“Modelling and Understanding Cooperation in Societies of Artificial Agents”
25th November 2021, 11am-12pm GMT
In this seminar, Marco will discuss the design of reinforcement learning architectures composed of autonomous agents that do not rely on centralised coordination. He will introduce examples of applications of machine learning algorithms to social dilemmas and cooperative games.
The analysis and modelling of the evolution of cooperation in competitive environments are of interest for economics, game theory, biology, psychology, and computer science just to name a few. Mathematical and computational models have been developed in order to extract insights on the underlying mechanisms. More recently, there has been an increasing interest in the study of societies based on artificial agents that can learn their strategies as they interact. The applications of this work are many: from the design of self-organising agent systems, including robotic ones, to the understanding of the emergence of cooperation in human and animal societies (and, possibly, in the future, in mixed environments composed of humans and artificial agents).
Mirco Musolesi is Full Professor of Computer Science at the Department of Computer Science at University College London and a Turing Fellow at the Alan Turing Institute, the UK National Institute for Data Science and Artificial Intelligence. He is also Full Professor of Computer Science at the University of Bologna. Previously, he held research and teaching positions at Dartmouth, Cambridge, St Andrews and Birmingham. The focus of his lab is on Machine Learning/Artificial Intelligence and their applications to a variety of practical and theoretical problems and domains, in particular networked systems, human-centred AI, computational social science and security&privacy. More information about his research profile can be found at: https://www.mircomusolesi.org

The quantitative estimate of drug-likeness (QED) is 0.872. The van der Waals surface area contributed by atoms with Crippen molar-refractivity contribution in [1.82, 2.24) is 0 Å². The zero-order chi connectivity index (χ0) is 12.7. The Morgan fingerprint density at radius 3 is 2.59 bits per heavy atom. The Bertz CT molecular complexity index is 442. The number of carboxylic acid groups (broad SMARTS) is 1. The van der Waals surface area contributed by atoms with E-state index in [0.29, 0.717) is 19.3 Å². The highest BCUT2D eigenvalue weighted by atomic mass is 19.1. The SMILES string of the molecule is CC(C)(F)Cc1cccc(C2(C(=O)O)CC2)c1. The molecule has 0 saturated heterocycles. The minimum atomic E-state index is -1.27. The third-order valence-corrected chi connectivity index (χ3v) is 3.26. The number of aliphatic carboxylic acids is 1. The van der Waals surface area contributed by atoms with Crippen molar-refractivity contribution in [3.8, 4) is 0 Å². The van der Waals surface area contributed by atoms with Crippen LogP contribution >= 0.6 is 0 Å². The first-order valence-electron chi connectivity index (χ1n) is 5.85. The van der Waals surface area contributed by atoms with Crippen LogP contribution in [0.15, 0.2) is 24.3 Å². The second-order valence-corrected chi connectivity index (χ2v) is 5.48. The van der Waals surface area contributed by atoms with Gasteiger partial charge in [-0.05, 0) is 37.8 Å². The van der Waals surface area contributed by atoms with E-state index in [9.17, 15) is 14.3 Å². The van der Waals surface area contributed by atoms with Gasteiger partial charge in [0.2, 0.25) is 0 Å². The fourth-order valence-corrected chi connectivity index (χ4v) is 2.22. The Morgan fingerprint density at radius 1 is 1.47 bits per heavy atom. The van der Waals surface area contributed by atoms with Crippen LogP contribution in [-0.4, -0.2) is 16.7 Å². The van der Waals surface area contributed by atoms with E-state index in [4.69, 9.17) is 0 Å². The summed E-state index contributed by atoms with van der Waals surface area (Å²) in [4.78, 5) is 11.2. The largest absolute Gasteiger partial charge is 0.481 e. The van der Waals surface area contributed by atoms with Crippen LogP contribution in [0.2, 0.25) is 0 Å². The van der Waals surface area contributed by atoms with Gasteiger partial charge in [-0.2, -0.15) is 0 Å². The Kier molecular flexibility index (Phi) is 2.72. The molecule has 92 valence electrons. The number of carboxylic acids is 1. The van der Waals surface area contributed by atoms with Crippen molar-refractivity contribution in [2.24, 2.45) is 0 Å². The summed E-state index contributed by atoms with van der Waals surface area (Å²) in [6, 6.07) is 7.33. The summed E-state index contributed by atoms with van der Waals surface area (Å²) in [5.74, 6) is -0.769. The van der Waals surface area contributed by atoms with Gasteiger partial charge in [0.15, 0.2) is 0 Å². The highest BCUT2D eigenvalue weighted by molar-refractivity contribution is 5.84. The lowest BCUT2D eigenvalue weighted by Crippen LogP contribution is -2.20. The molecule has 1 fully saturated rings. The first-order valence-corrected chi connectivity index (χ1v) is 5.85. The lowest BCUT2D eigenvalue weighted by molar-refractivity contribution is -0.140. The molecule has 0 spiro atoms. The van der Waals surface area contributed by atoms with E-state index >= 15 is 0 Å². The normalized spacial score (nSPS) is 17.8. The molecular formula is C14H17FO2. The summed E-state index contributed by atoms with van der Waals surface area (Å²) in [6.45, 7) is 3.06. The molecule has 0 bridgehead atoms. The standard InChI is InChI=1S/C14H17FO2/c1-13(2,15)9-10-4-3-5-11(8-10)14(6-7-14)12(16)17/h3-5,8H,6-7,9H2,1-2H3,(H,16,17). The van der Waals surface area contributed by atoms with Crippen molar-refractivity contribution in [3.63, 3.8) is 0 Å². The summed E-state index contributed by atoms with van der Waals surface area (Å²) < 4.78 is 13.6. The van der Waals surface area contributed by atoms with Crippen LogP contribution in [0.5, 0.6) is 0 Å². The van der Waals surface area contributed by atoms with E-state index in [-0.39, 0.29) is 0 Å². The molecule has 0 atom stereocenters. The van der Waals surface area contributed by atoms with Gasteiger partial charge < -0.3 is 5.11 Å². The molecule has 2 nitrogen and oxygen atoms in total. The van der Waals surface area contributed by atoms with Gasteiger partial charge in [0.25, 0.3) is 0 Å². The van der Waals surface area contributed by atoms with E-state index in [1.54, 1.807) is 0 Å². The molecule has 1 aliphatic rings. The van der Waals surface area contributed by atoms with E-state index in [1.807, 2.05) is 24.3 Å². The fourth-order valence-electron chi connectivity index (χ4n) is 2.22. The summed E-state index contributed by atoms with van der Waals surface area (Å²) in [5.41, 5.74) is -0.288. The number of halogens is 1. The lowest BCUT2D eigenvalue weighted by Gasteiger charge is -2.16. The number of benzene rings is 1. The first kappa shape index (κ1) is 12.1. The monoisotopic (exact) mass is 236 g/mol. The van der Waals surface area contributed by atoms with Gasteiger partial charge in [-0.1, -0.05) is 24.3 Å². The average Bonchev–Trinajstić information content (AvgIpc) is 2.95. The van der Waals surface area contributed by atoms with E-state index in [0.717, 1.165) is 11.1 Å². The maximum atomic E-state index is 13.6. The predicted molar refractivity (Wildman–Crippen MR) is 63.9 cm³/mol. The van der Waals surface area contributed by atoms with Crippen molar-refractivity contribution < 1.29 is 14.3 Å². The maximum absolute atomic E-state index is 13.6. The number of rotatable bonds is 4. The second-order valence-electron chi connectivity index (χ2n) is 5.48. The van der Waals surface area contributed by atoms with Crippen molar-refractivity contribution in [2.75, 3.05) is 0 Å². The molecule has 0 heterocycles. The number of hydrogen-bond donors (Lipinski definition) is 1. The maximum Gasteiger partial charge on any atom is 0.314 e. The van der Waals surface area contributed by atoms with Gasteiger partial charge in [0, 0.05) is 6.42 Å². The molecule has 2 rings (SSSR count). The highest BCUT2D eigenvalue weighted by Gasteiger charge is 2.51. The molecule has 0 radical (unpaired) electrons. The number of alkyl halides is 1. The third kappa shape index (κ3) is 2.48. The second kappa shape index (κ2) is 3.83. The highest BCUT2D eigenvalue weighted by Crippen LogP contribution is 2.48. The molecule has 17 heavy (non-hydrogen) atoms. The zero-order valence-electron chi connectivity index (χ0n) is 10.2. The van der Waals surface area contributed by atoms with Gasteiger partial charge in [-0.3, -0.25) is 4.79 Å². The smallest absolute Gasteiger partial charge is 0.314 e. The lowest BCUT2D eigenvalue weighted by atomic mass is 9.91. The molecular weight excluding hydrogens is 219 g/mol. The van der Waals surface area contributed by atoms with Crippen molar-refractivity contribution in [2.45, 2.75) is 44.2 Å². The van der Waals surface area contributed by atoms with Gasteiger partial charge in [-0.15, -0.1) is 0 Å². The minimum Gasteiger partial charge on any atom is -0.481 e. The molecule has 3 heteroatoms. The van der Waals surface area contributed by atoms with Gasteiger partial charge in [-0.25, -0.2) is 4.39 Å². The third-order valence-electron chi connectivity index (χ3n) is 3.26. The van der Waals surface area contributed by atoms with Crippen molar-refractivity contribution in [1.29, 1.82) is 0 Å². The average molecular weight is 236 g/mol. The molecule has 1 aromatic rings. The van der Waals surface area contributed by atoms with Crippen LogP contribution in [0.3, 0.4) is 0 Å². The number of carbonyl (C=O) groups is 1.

No registration required, join via Zoom:https://qmul-ac-uk.zoom.us/j/81148100921